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Search results for "baggage" ...

  • Access to Steal

    KIRO-TV investigated the security flaws in airports "that allow baggage handlers to enter luggage storage areas, steal items, then remove the goods from the property." The investigative teams also "tracked dozens of missing handguns, stolen by criminals, who had direct access to loaded passenger jets."
  • Confiscations at airport rise

    Lee Davidson investigates weapon seizures by airport security, at every airport in the United States, from February 2002 through March 2005. Nearly 16 million prohibited items were confiscated over this period. Screeners found an average of one potential weapon per every 111 passengers. Report includes extensive tables.
  • Trouble on the Tarmac

    The authors investigated an increase in problems at Sea-Tac International Airport when Alaska Airlines fired their baggage handlers and hired an outside firm, Menzies Aviation. to do the ramp work. Issues that arose in the report were ones of safety, training and security.
  • Extra Baggage

    This undercover investigation uncovered illegal employment of felons at the Phoenix airport. FBI background checks were performed improperly, and felons had access to passengers' baggage as well as planes. Several airport employees tried to report the problem, but officials ignored them until the investigation was completed.
  • Airport Security

    Off a tip from a United Airlines employee, KRON-TV's investigative team began examining airport security at the largest terminal at San Francisco International Airport, the United terminal. Using hidden cameras, KRON was able to document major flaws in the terminal's security system, where access to restricted areas, the airfield, and passengers baggage was lax in certain places. A insider from United provided the majority of information on the security problems, despite the threat of prosecution from the FAA and United.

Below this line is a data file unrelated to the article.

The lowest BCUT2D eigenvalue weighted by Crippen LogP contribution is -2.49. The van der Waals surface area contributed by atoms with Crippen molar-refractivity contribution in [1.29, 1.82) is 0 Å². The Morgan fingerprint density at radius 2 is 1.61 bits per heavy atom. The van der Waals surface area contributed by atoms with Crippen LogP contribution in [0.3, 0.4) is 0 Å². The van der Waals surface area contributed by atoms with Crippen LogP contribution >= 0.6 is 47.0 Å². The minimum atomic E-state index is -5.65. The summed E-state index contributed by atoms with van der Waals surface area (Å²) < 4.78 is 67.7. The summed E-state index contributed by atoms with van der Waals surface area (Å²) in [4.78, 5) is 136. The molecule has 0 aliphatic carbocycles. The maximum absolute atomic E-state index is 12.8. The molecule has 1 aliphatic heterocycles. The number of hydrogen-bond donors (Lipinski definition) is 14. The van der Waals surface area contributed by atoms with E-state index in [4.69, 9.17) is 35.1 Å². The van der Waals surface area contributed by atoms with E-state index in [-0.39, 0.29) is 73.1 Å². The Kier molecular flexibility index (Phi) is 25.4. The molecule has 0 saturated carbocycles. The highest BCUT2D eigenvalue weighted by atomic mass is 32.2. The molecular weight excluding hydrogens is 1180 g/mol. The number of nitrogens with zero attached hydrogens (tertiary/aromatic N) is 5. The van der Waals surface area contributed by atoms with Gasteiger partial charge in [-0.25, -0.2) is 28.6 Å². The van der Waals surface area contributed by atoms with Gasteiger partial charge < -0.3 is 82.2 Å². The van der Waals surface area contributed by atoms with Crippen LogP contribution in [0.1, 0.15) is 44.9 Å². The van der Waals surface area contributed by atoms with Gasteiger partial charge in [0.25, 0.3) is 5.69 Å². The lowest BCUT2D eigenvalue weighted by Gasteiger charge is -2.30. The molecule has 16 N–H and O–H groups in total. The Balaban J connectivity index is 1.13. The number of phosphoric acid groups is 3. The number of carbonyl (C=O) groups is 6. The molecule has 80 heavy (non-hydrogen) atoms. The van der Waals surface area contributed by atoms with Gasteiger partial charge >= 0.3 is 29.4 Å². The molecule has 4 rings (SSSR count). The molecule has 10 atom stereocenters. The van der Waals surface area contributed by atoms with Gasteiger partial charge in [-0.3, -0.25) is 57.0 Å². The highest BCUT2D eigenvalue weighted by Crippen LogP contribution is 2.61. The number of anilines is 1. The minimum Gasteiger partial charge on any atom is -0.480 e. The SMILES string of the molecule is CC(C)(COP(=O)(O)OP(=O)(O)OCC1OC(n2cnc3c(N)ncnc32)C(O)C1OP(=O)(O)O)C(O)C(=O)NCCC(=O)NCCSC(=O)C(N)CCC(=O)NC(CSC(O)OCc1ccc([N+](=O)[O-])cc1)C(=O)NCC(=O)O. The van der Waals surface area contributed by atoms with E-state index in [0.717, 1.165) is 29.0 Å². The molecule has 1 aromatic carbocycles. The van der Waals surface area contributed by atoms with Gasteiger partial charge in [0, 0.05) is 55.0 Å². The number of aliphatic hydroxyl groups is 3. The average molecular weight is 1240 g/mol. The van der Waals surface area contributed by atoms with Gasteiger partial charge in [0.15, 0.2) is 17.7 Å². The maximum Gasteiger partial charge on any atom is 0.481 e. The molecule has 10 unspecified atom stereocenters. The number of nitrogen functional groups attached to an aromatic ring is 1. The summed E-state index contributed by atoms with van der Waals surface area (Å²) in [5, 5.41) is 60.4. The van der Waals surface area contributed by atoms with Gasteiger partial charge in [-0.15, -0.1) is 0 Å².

• The Plane Truth

    Dateline investigates chronic customer service complaints about the airline industry including flight delays, mishandled baggage and in-flight service. Dateline built its own database to track flights and then compare their information given out by the airlines about delayed flights; many times they were told that flights they knew were delayed were on time. They found that the airlines could be doing a lot more, but since they aren't being pressured to, they aren't.
  • Pets on Planes

    KTVT reports that "we learned that 5000 pets are injured or die on airplanes every year. We first received the support of a local humane society and then took a dog named Rex on a series of flights around the country. We had temperature and humidity sensors inside the kennel and traveled on the same aircraft as Rex. We had Rex examined by a veterinarian at every destination and was always in good health. One airline lost the dog, another left him in the rain, another left him alone and without water, another left him on the hot tarmac when it was 90-plus degrees outside."
  • Family baggage

    Miami New Times chronicles the life of brothers Octavio and Antonio, native Cubans who frequently smuggle goods from Miami exiles into Cuba for the exiles' family members. Glasgow concentrates on how smoothly the operation runs, citing examples of the brothers bribing customs agents among other antics.
  • (Untitled)

    NBC investigates security at major airports in the United States an reveals that even sine the Locherbie tragedy, not much has changed in terms of internal security at airports. In some cases no background checks are done in advance of hiring, and employees without the specific authorizations to do so, are many times free to roam the airport with unlimited access to baggage areas, tarmacs, and even the aircraft themselves. (Nov. 26, Dec. 8, 1996)